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Applies to SUSE Enterprise Storage 6

13 SUSE Enterprise Storage 6 on Top of SUSE CaaS Platform 4 Kubernetes Cluster Edit source

Warning
Warning: Technology Preview

Running containerized Ceph cluster on SUSE CaaS Platform is a technology preview. Do not deploy on a production Kubernetes cluster. This is not a supported version.

This chapter describes how to deploy containerized SUSE Enterprise Storage 6 on top of SUSE CaaS Platform 4 Kubernetes cluster.

13.1 Considerations Edit source

Before you start deploying, consider the following points:

  • To run Ceph in Kubernetes, SUSE Enterprise Storage 6 uses an upstream project called Rook (https://rook.io/).

  • Depending on the configuration, Rook may consume all unused disks on all nodes in a Kubernetes cluster.

  • The setup requires privileged containers.

13.2 Prerequisites Edit source

The minimum requirements and prerequisites to deploy SUSE Enterprise Storage 6 on top of SUSE CaaS Platform 4 Kubernetes cluster are as follows:

  • A running SUSE CaaS Platform 4 cluster. You need to have an account with a SUSE CaaS Platform subscription. You can activate a 60-day free evaluation here https://www.suse.com/products/caas-platform/download/MkpwEt3Ub98~/?campaign_name=Eval:_CaaSP_4.

  • At least three SUSE CaaS Platform worker nodes, with at least one additional disk attached to each worker node as storage for the OSD. We recommend four SUSE CaaS Platform worker nodes.

  • At least one OSD per worker node, with a minimum disk size of 5 GB.

  • Access to SUSE Enterprise Storage 6. You can get a trial subscription from here https://www.suse.com/products/suse-enterprise-storage/download/.

  • Access to a workstation that has access to the SUSE CaaS Platform cluster via kubectl. We recommend using the SUSE CaaS Platform master node as the workstation.

  • Ensure that the SUSE-Enterprise-Storage-6-Pool and SUSE-Enterprise-Storage-6-Updates repositories are configured on the management node to install the rook-k8s-yaml RPM package.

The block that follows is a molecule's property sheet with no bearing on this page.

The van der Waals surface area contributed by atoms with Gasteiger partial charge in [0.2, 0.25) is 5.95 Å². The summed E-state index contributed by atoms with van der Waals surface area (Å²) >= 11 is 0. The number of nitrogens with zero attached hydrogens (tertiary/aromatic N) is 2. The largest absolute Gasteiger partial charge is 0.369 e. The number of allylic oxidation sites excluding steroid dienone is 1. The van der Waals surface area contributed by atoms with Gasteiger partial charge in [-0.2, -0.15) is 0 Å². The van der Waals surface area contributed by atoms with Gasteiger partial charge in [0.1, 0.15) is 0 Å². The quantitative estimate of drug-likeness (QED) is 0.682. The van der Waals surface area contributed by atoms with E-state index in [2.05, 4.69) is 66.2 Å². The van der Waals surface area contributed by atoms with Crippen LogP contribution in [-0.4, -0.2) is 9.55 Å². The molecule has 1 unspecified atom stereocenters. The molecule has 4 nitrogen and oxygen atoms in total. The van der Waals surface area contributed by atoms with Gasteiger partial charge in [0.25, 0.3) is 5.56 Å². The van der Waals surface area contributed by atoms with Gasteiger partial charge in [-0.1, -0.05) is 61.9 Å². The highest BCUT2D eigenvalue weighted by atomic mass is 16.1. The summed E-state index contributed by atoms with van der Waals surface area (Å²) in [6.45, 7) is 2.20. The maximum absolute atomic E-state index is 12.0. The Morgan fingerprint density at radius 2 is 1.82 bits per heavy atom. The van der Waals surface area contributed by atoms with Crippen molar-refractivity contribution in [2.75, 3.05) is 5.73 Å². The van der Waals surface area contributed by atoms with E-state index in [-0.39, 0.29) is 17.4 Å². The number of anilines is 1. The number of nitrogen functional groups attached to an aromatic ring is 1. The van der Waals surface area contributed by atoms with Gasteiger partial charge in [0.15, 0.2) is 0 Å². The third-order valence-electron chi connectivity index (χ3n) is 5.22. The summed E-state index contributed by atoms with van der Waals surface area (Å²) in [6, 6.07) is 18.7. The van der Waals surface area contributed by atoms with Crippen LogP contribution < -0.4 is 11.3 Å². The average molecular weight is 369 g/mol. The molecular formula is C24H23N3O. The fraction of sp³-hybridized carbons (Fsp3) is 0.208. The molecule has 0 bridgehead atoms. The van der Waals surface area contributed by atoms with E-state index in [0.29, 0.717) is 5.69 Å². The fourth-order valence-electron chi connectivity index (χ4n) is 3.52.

13.3 Get Rook Manifests Edit source

The Rook orchestrator uses configuration files in YAML format called manifests. The manifests you need are included in the rook-k8s-yaml RPM package. You can find this package in the SUSE Enterprise Storage 6 repository. Install it by running the following:

root # zypper install rook-k8s-yaml

13.4 Installation Edit source

Rook-Ceph includes two main components: the 'operator' which is run by Kubernetes and allows creation of Ceph clusters, and the Ceph 'cluster' itself which is created and partially managed by the operator.

13.4.1 Configuration Edit source

13.4.1.1 Global Configuration Edit source

The manifests used in this setup install all Rook and Ceph components in the 'rook-ceph' namespace. If you need to change it, adopt all references to the namespace in the Kubernetes manifests accordingly.

Depending on which features of Rook you intend to use, alter the 'Pod Security Policy' configuration in common.yaml to limit Rook's security requirements. Follow the comments in the manifest file.

13.4.1.2 Operator Configuration Edit source

The manifest operator.yaml configures the Rook operator. Normally, you do not need to change it. Find more information following the comments in the manifest file.

13.4.1.3 Ceph Cluster Configuration Edit source

The manifest cluster.yaml is responsible for configuring the actual Ceph cluster which will run in Kubernetes. Find detailed description of all available options in the upstream Rook documentation at https://rook.io/docs/rook/v1.0/ceph-cluster-crd.html.

By default, Rook is configured to use all nodes that are not tainted with node-role.kubernetes.io/master:NoSchedule and will obey configured placement settings (see https://rook.io/docs/rook/v1.0/ceph-cluster-crd.html#placement-configuration-settings). The following example disables such behavior and only uses the nodes explicitly listed in the nodes section:

storage:
  useAllNodes: false
  nodes:
    - name: caasp4-worker-0
    - name: caasp4-worker-1
    - name: caasp4-worker-2
Note
Note

By default, Rook is configured to use all free and empty disks on each node for use as Ceph storage.

13.4.1.4 Documentation Edit source

13.4.2 Create the Rook Operator Edit source

Install the Rook-Ceph common components, CSI roles, and the Rook-Ceph operator by executing the following command on the SUSE CaaS Platform master node:

root # kubectl apply -f common.yaml -f operator.yaml